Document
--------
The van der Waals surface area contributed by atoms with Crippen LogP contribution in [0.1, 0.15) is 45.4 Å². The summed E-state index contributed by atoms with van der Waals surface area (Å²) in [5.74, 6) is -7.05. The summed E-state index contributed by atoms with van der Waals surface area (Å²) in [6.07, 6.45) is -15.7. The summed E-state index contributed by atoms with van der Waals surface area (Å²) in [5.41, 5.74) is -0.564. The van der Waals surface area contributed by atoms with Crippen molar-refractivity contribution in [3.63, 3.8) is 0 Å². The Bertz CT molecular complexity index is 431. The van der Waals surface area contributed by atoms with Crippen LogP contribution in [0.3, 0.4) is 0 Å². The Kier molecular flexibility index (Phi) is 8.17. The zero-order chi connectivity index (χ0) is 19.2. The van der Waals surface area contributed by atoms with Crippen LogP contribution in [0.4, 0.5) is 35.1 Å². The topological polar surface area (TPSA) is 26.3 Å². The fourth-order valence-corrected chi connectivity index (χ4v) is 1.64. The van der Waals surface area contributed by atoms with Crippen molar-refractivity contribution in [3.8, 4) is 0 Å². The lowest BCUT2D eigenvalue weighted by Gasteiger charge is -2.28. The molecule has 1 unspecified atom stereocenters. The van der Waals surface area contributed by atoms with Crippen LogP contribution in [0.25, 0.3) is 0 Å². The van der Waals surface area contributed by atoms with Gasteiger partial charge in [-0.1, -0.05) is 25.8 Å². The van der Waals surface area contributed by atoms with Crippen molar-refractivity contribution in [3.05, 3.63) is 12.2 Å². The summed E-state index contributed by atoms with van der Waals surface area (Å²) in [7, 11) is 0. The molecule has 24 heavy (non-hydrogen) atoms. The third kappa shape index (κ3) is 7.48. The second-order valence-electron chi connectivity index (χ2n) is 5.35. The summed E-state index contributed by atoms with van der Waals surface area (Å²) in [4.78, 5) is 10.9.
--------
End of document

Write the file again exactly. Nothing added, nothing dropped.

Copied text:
The van der Waals surface area contributed by atoms with Crippen LogP contribution in [0.1, 0.15) is 45.4 Å². The summed E-state index contributed by atoms with van der Waals surface area (Å²) in [5.74, 6) is -7.05. The summed E-state index contributed by atoms with van der Waals surface area (Å²) in [6.07, 6.45) is -15.7. The summed E-state index contributed by atoms with van der Waals surface area (Å²) in [5.41, 5.74) is -0.564. The van der Waals surface area contributed by atoms with Crippen molar-refractivity contribution in [3.63, 3.8) is 0 Å². The Bertz CT molecular complexity index is 431. The van der Waals surface area contributed by atoms with Crippen LogP contribution in [0.3, 0.4) is 0 Å². The Kier molecular flexibility index (Phi) is 8.17. The zero-order chi connectivity index (χ0) is 19.2. The van der Waals surface area contributed by atoms with Crippen LogP contribution in [0.4, 0.5) is 35.1 Å². The topological polar surface area (TPSA) is 26.3 Å². The fourth-order valence-corrected chi connectivity index (χ4v) is 1.64. The van der Waals surface area contributed by atoms with Crippen molar-refractivity contribution in [3.8, 4) is 0 Å². The lowest BCUT2D eigenvalue weighted by Gasteiger charge is -2.28. The molecule has 1 unspecified atom stereocenters. The van der Waals surface area contributed by atoms with Crippen LogP contribution in [0.25, 0.3) is 0 Å². The van der Waals surface area contributed by atoms with Gasteiger partial charge in [-0.1, -0.05) is 25.8 Å². The van der Waals surface area contributed by atoms with Crippen molar-refractivity contribution in [3.05, 3.63) is 12.2 Å². The summed E-state index contributed by atoms with van der Waals surface area (Å²) in [7, 11) is 0. The molecule has 24 heavy (non-hydrogen) atoms. The third kappa shape index (κ3) is 7.48. The second-order valence-electron chi connectivity index (χ2n) is 5.35. The summed E-state index contributed by atoms with van der Waals surface area (Å²) in [4.78, 5) is 10.9.